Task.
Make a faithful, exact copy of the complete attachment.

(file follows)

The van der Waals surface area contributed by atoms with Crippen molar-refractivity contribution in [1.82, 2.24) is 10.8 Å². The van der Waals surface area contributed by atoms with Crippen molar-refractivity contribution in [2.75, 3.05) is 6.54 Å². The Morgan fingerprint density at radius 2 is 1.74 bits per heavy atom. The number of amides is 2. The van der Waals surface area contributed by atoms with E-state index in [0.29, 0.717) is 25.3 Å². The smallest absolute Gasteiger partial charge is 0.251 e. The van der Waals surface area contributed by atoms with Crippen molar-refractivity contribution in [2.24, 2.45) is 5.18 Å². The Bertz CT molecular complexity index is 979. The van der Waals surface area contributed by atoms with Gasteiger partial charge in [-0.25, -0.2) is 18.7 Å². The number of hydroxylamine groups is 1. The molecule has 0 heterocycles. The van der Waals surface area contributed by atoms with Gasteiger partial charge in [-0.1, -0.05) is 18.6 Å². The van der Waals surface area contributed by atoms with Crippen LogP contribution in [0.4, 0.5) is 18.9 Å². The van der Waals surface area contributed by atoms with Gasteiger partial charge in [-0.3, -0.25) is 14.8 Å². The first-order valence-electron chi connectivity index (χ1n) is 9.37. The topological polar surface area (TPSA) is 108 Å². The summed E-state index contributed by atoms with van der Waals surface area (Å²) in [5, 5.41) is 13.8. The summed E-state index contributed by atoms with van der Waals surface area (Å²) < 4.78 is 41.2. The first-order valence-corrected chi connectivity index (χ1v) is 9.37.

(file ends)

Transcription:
The van der Waals surface area contributed by atoms with Crippen molar-refractivity contribution in [1.82, 2.24) is 10.8 Å². The van der Waals surface area contributed by atoms with Crippen molar-refractivity contribution in [2.75, 3.05) is 6.54 Å². The Morgan fingerprint density at radius 2 is 1.74 bits per heavy atom. The number of amides is 2. The van der Waals surface area contributed by atoms with E-state index in [0.29, 0.717) is 25.3 Å². The smallest absolute Gasteiger partial charge is 0.251 e. The van der Waals surface area contributed by atoms with Crippen molar-refractivity contribution in [2.24, 2.45) is 5.18 Å². The Bertz CT molecular complexity index is 979. The van der Waals surface area contributed by atoms with Gasteiger partial charge in [-0.25, -0.2) is 18.7 Å². The number of hydroxylamine groups is 1. The molecule has 0 heterocycles. The van der Waals surface area contributed by atoms with Gasteiger partial charge in [-0.1, -0.05) is 18.6 Å². The van der Waals surface area contributed by atoms with Crippen LogP contribution in [0.4, 0.5) is 18.9 Å². The van der Waals surface area contributed by atoms with Gasteiger partial charge in [-0.3, -0.25) is 14.8 Å². The first-order valence-electron chi connectivity index (χ1n) is 9.37. The topological polar surface area (TPSA) is 108 Å². The summed E-state index contributed by atoms with van der Waals surface area (Å²) in [5, 5.41) is 13.8. The summed E-state index contributed by atoms with van der Waals surface area (Å²) < 4.78 is 41.2. The first-order valence-corrected chi connectivity index (χ1v) is 9.37.